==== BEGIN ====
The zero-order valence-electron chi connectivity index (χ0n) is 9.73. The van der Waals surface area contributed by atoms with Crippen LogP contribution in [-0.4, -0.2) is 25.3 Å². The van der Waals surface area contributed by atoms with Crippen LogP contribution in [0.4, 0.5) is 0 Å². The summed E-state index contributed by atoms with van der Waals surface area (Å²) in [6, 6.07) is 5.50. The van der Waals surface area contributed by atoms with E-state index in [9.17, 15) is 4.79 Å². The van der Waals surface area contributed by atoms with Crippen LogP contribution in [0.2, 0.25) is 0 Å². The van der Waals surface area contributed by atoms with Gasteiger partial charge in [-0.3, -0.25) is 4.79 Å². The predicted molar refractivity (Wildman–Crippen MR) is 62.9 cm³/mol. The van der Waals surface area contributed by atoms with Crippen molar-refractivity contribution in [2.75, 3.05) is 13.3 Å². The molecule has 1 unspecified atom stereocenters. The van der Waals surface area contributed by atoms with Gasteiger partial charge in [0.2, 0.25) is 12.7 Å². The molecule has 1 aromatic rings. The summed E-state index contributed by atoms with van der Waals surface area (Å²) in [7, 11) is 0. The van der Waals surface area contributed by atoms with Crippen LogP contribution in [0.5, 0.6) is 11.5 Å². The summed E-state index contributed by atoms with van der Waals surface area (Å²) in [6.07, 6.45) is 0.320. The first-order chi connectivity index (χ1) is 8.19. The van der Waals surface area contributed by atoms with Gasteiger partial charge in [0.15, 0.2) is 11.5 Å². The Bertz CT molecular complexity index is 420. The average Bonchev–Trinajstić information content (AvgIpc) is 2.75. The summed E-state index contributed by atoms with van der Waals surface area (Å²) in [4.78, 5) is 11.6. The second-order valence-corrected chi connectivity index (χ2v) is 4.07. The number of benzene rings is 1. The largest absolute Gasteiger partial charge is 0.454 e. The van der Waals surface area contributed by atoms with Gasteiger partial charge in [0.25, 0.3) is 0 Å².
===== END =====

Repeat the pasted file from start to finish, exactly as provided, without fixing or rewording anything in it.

The zero-order valence-electron chi connectivity index (χ0n) is 9.73. The van der Waals surface area contributed by atoms with Crippen LogP contribution in [-0.4, -0.2) is 25.3 Å². The van der Waals surface area contributed by atoms with Crippen LogP contribution in [0.4, 0.5) is 0 Å². The summed E-state index contributed by atoms with van der Waals surface area (Å²) in [6, 6.07) is 5.50. The van der Waals surface area contributed by atoms with E-state index in [9.17, 15) is 4.79 Å². The van der Waals surface area contributed by atoms with Crippen LogP contribution in [0.2, 0.25) is 0 Å². The van der Waals surface area contributed by atoms with Gasteiger partial charge in [-0.3, -0.25) is 4.79 Å². The predicted molar refractivity (Wildman–Crippen MR) is 62.9 cm³/mol. The van der Waals surface area contributed by atoms with Crippen molar-refractivity contribution in [2.75, 3.05) is 13.3 Å². The molecule has 1 unspecified atom stereocenters. The van der Waals surface area contributed by atoms with Gasteiger partial charge in [0.2, 0.25) is 12.7 Å². The molecule has 1 aromatic rings. The summed E-state index contributed by atoms with van der Waals surface area (Å²) in [7, 11) is 0. The van der Waals surface area contributed by atoms with Crippen LogP contribution in [0.5, 0.6) is 11.5 Å². The summed E-state index contributed by atoms with van der Waals surface area (Å²) in [6.07, 6.45) is 0.320. The first-order chi connectivity index (χ1) is 8.19. The van der Waals surface area contributed by atoms with Gasteiger partial charge in [0.15, 0.2) is 11.5 Å². The Bertz CT molecular complexity index is 420. The average Bonchev–Trinajstić information content (AvgIpc) is 2.75. The summed E-state index contributed by atoms with van der Waals surface area (Å²) in [4.78, 5) is 11.6. The second-order valence-corrected chi connectivity index (χ2v) is 4.07. The number of benzene rings is 1. The largest absolute Gasteiger partial charge is 0.454 e. The van der Waals surface area contributed by atoms with Gasteiger partial charge in [0.25, 0.3) is 0 Å².